Magazine article Geographical

Ukraine's New Dignity

Magazine article Geographical

Ukraine's New Dignity

Article excerpt

IN 1994, WHILE living in London, a Channel 4 documentary gave me the opportunity to briefly return to Ukraine, my newly-independent, long-suffering motherland that I had originally left in 1978.

That was my very first glimpse of it as a separate country, no longer a province of the Soviet Empire where one could go to prison just for uttering the words 'independence' or 'Ukrainian passport' or for displaying a blue-and-yellow flag. I will never forget how two of my friends were expelled from the University of Kharkiv, Ukraine's second-largest city, simply for speaking Ukrainian to each other. They were accused of 'Ukrainian bourgeois nationalism'. What was so nationalistic, let alone 'bourgeois', about speaking their own language in their own country? Only God, or possibly Brezhnev, knew.

In 1994, my mother country seemed desperate, impoverished and confused. An oblong dusty mirror--part and parcel of every Soviet immigration point--hung above my head in the narrow passage of the Kiev airport passport control. The purpose of that overhead mirror had been a mystery. Was it designed to allow the border guard to scrutinise the crown of your head for signs of a toupee, or help him intercept your dissident thoughts? Or was its purpose to make every visitor feel like a trespasser?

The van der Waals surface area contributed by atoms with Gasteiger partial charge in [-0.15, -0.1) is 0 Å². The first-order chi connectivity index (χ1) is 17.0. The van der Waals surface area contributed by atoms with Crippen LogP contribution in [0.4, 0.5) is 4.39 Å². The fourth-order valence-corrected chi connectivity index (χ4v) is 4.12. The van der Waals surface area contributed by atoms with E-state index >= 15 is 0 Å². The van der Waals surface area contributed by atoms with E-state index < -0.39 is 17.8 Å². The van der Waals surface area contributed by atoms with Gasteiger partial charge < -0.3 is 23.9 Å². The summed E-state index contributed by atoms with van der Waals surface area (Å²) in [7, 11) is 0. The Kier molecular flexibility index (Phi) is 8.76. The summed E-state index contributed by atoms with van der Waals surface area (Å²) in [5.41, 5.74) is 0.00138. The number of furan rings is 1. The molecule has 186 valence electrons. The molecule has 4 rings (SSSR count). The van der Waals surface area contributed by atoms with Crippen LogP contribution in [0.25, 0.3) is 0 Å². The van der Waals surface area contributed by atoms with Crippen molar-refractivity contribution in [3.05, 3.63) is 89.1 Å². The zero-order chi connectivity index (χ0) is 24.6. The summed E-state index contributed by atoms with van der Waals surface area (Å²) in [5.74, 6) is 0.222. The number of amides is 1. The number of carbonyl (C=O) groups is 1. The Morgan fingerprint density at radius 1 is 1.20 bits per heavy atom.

One scene has been firmly imprinted in my memory from that visit: a beggar girl, no more than seven-years-old, sitting on the ground in Kiev's newly renamed Independence (formerly October Revolution) Square--the same square where 100 protesters, the so-called 'heavenly hundred', would perish during the Maidan uprising 20 years later in 2014. Since coins had become victims of hyperinflation and no longer in use, passers-by tossed Ukrainian coupons, a kind of temporary currency, at the girl and she was half-submerged underneath those rumpled confetti-like pieces, not worth the paper they were printed on. In more poetical moments, I thought then that the beggar girl could be the young independent Ukraine reincarnated.

Now, in 2016 after another 22 years of absence, I have returned once more and in the process have experienced a shock from which I am still reeling. My native country, or at least its capital Kiev, has become a different place. Having half-expected to find a bedraggled war-torn city, I was stunned by its impeccably clean streets and countless bars, coffee-shops and restaurants full of locals; by its shady boulevards and parks where, just like in my childhood, young families promenaded of an evening while older folks were engrossed in seemingly endless chess games on benches under acacia trees. …

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